One of the great things about the instrument as it exists today is that there is no standard tuning. Pat Broaders of Bohola, who was taught this instrument by Donal Lunny, tunes CFCF. I tune GDAD, many tune ADAD (as was mentioned above). The instrument we call an Irish Bouzouki is only a little over 40 years old. Donal Lunny, Andy Irvine, Manus Lunny, and others, started experimenting with Greek Bouzoukis back in the mid 60's. In time the instrument evolved with a different scale length, and body style, enough so that it can be thought of as a different instrument entirely. There was a move not long ago to come up with a different name, something more Irish/Scottish, but the horse was already out of the barn. Folks just refer to it as an Irish bouzouki. We Irish have always been great borrowers from other traditions as we play our unique style of music. What is considered traditional instrumentation today, would not have been considered so 100 years ago, with the exception of the fiddle, flute, and uilleann pipes. Even the Uilleann pipes are, historically speaking, a fairly recent form of instrumentation.

So what's that all mean? It just means that you just need to jump in, experiment, and lend your unique sound to the music as you hear it. Evolution is the truist form of Irish tradition.

Mick


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Subject: RE: Irish Bouzouki on a Greek instrument
From: GUEST,DonMeixner
Date: 11 Jul 07 - 11:07 PM

http://irish-bouzouki.blogspot.com/2007/01/gerry-mckee-bouzouki-tutorial-cd-rom.html

http://folkofthewood.com/PDF/octavechordchart.pdf

http://www.acousticguitar.com/issues/ag89/bouzouki.html

http://www.mandolincafe.com/cgi-bin/tab/searchdb.cgi?searchterm=rhrnp

Try these places for some help. These are from collection of valuable resources.

Don


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Subject: RE: Irish Bouzouki on a Greek instrument
From: Songster Bob
Date: 12 Jul 07 - 11:12 PM

If it's now tuned CFAD, it'd probably easily convert to tenor banjo tuning without any change in strings -- CGAD. The suggestion of GDAE (mandolin -- or octave mandolin -- tuning) is just a 5th higher, and will break your strings if your try it (or sound tubby if you tune down to G from C).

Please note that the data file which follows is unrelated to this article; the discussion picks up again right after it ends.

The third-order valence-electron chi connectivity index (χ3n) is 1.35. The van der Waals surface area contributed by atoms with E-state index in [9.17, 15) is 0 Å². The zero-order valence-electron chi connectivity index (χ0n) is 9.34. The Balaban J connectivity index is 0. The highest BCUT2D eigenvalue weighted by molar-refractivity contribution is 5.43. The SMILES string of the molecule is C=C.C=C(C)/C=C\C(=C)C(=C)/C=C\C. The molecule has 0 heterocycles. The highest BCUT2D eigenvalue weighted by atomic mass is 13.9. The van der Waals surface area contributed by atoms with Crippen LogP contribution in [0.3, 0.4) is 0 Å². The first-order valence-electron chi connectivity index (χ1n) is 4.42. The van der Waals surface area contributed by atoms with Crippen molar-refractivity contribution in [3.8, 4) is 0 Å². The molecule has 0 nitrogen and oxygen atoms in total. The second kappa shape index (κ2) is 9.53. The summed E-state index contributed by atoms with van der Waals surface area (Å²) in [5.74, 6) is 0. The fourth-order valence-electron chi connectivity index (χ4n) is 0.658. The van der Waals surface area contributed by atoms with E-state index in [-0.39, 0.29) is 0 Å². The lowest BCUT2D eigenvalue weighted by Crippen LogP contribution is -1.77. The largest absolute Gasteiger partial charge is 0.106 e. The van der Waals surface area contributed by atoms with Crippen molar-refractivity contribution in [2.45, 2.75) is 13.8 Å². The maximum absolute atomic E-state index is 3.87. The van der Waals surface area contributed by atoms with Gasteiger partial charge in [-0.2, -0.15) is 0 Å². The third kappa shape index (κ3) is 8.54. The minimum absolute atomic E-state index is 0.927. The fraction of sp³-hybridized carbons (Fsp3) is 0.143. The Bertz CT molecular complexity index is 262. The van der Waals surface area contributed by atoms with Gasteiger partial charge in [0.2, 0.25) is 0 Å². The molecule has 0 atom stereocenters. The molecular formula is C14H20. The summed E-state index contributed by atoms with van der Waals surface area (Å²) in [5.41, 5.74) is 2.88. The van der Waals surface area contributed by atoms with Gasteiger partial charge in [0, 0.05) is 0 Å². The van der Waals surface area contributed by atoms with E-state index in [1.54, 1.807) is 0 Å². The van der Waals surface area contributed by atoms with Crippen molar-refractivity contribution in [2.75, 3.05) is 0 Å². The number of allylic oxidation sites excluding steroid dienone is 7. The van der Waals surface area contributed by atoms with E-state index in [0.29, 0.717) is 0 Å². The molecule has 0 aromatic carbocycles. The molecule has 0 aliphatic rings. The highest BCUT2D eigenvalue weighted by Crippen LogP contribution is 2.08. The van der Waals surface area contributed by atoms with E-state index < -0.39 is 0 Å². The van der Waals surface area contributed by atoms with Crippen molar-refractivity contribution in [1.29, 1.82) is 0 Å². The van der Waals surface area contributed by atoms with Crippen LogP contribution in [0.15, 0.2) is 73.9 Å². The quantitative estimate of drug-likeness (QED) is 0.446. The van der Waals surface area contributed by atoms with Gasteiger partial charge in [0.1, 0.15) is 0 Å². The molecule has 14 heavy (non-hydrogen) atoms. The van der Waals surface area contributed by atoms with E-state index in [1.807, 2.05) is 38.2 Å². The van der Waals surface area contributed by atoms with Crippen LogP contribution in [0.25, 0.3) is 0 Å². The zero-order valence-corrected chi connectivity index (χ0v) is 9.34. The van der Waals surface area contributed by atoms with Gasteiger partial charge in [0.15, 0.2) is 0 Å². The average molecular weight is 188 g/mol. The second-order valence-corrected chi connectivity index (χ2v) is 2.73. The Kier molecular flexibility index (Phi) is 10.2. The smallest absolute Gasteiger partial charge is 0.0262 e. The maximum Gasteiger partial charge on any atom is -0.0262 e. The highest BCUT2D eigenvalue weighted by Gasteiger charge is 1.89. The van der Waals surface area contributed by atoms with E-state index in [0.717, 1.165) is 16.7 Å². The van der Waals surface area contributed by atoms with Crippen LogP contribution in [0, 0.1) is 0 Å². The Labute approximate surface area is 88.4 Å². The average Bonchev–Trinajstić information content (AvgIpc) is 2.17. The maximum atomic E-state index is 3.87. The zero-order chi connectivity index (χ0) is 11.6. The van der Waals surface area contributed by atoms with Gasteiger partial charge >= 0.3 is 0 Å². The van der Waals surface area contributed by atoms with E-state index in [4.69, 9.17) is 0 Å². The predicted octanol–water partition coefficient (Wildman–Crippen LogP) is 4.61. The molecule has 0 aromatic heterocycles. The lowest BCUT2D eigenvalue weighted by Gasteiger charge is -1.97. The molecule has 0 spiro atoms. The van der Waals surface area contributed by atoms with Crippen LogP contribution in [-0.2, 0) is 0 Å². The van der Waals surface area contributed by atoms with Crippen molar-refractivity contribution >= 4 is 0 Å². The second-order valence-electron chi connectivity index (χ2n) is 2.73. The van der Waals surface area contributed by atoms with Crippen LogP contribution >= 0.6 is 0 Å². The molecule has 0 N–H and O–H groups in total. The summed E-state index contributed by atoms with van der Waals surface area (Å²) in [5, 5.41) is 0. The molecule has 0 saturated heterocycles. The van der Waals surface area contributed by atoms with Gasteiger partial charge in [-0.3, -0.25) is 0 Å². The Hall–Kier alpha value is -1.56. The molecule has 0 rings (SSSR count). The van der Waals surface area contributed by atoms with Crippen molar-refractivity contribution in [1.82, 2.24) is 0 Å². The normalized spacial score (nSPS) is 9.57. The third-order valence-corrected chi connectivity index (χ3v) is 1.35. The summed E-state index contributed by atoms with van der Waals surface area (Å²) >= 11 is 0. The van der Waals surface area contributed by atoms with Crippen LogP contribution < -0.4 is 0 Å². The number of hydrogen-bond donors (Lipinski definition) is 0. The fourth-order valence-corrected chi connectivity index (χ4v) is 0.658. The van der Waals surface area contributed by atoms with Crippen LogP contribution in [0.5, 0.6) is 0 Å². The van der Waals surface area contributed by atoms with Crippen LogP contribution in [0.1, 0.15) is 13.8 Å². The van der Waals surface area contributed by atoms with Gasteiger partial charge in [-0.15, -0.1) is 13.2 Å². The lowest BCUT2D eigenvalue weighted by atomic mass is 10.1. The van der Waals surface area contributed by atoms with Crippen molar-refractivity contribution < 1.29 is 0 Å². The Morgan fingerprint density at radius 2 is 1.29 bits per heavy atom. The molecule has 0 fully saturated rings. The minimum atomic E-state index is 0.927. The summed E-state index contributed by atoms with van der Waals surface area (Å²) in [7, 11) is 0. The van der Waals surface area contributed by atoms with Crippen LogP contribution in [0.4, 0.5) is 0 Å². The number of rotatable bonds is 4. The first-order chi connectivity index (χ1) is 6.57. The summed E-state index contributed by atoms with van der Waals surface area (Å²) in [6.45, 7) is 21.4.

Tune it as it works, don't worry about others' opinions.

Bob


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Subject: RE: Irish Bouzouki on a Greek instrument
From: Jim Lad
Date: 13 Jul 07 - 02:12 AM

The strings are not twinned in the CFAD tuning (Like 12 string guitar) so you would have to buy the proper gauges. The good news however, is that they do come in sets for both of those tunings.
Sorry Bob.


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Subject: RE: Irish Bouzouki on a Greek instrument
From: Jack Campin
Date: 13 Jul 07 - 03:33 AM

CFAD is also the bottom end of one of the common Arabic ud tunings (CFADGC) so it might help if you wanted to move on to that some day.


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Subject: RE: Irish Bouzouki on a Greek instrument
From: Paco Rabanne
Date: 13 Jul 07 - 06:33 AM

Leave it CFAD but use a capo to bring it up to GDAE, that will shorten the scale length to enable you to play tunes more easily, and you don't have to bugger about restringing, or retuning.


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Subject: RE: Irish Bouzouki on a Greek instrument
From: Mike Miller
Date: 13 Jul 07 - 06:51 AM

I bought a bouzouki in Athens in 1969, on my way to Israel. I used it to play Celtic dance tunes when I got a job with the show, From Then Til Now, which toured army bases and kibbutzim for over a year.
I used the standard tuning without dificulty. I don't know when Irish musicians starting using them. I heard none during the two years I lived there in the late 60's. My plan, when I bought it, was to play Greek and Lebonese music but, I never got around to that.

                        Mike


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Subject: RE: Irish Bouzouki on a Greek instrument
From: Pete_Standing
Date: 13 Jul 07 - 11:11 AM

Be careful if restringing or retuning drastically, otherwise you could end up doing some damage to the instrument or make it difficult to play. Use a string tension calculator to work out the current tension and what it would be once retuned and then choose the appropriate gauges to bring the tension back to what it should be - does this make sense?

With respect to styles, octave strung is fine for chordal work but can sound a bit strange when playing melodic stuff - well in my opinion it does!


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Subject: RE: Irish Bouzouki on a Greek instrument
From: GUEST,David A
Date: 21 Oct 16 - 07:37 AM

Do not tune your Greek bouzouki to GDAD. The neck will warp. Use ADAD instead. This preserves the original tuning of the trichordo bouzouki, and gives you an extra A string to play with. If using a trichordo (6 string) rather than a tetrachordo (8 string) leave it in DAD tuning, as Alec Finn does.


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Subject: RE: Irish Bouzouki on a Greek instrument
From: GUEST
Date: 21 Oct 16 - 09:28 AM

David,

Offering advice on a nine year old thread is a little odd. Even odder is the idea that increasing the tension of the bottom pair of strings (from G to A) will somehow guard against the neck warping....


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Subject: RE: Irish Bouzouki on a Greek instrument
From: GUEST
Date: 21 Oct 16 - 09:30 AM

Do not tune your Greek bouzouki to GDAD. The neck will warp. Use ADAD instead.